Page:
Looking forward to Heeramandi after a hit in Fukrey 3, Richa discusses how Bhansali makes actors tap into their true potential
To Richa Chadha, Fukrey 3 was personally symbolic of hope. The comedy was shot just after India went through its darkest days of the pandemic. Today, as Mrighdeep Singh Lamba’s directorial venture has crossed the Rs 100-crore mark worldwide, the actor says it was the cast and crew’s deep attachment to each other that saw them through the hard times. “Comedy is serious business. But what made it special was that we were all friends chilling, joking and eating together. The movie’s jokes are enhanced in a relaxed environment. This film never gives me pressure. You can’t enjoy comedy if you are stressed,” she says.
The franchise has given Bollywood two popular characters, Chadha’s Bholi Punjaban and Varun Sharma’s Choocha. Given the fan-following her gangster-turned-politician character enjoys, will Bholi Punjaban get a spin-off? “The makers have copyrighted [my character]. So, it might [happen] some day. One has to ask our director if and when.”
For now, she moves on to Sanjay Leela Bhansali’s maiden web series, Heeramandi. Chadha, who featured in his Ram Leela (2013), says working with the auteur is an experience that leaves artistes enriched, sometimes even making them realise their true potential. “I got a call from Bhansali sir’s office; he said, ‘Come, meet me’ and that was it. No auditions, he just knew [he wanted me for the part]. I love working with him; it makes me better. He wants to explore your full potential. With Mr Bhansali, you can’t do a half-hearted job. He knows if you are bluffing. When he says, ‘I know you can do the scene better’, you wonder what can be added. Every day is a challenge, and you try to rise to the occasion.”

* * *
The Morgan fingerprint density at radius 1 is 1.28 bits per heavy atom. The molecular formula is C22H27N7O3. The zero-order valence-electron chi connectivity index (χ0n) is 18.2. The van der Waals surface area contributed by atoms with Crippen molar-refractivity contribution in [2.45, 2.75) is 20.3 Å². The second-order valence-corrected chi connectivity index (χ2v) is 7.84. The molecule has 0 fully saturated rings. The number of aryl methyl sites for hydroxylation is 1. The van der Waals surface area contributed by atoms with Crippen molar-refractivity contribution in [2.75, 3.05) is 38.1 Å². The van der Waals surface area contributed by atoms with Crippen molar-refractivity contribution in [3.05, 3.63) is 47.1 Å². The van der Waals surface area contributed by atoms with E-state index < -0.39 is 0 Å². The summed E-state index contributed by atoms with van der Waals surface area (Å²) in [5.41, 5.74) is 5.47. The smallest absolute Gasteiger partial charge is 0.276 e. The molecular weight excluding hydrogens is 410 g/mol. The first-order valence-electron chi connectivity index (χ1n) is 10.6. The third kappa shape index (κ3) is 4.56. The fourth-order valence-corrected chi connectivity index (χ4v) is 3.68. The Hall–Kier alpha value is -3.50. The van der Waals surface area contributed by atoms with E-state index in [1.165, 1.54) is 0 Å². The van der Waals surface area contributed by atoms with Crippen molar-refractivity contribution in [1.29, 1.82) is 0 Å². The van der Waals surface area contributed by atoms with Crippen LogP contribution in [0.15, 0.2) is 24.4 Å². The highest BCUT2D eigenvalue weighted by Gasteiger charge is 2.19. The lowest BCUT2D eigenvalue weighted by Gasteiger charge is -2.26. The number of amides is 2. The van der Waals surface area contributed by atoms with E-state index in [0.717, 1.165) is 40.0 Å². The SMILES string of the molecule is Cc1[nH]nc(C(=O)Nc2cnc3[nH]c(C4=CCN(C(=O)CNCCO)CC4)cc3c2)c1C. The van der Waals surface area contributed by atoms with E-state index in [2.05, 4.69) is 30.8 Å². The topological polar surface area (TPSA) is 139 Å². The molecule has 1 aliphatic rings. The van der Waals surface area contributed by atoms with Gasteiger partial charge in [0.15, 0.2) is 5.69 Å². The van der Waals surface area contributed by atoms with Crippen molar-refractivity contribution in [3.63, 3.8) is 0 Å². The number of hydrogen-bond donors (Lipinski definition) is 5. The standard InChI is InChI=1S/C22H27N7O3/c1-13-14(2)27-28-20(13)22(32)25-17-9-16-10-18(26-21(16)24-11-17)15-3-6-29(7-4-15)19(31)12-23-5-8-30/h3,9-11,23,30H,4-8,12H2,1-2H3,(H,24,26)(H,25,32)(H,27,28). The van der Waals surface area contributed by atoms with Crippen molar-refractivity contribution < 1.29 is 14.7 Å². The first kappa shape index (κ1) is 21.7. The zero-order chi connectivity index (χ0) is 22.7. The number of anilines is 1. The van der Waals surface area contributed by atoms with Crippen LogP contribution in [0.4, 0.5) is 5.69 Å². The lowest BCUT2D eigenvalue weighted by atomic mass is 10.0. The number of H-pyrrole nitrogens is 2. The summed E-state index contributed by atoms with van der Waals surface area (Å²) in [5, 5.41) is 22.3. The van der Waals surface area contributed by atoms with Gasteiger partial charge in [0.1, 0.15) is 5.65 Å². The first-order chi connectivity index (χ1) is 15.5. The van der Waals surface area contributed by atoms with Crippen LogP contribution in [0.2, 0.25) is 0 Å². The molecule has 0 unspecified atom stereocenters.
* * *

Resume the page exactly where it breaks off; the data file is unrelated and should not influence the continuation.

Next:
The Netflix series—starring Manisha Koirala, Sonakshi Sinha, Aditi Rao Hydari, Chadha, Sanjeeda Shaikh and Sharmin Segal—tells the story of strong-minded, powerful courtesans of pre-Independence India. But there is more than the gender aspect, says Chadha. “Historical dramas are important for the cultural aspect they bring in. The art and culture of that time, and the knowledge that these women possessed became important to showcase [in the series]. At the end of the show, I walked away a better actor.”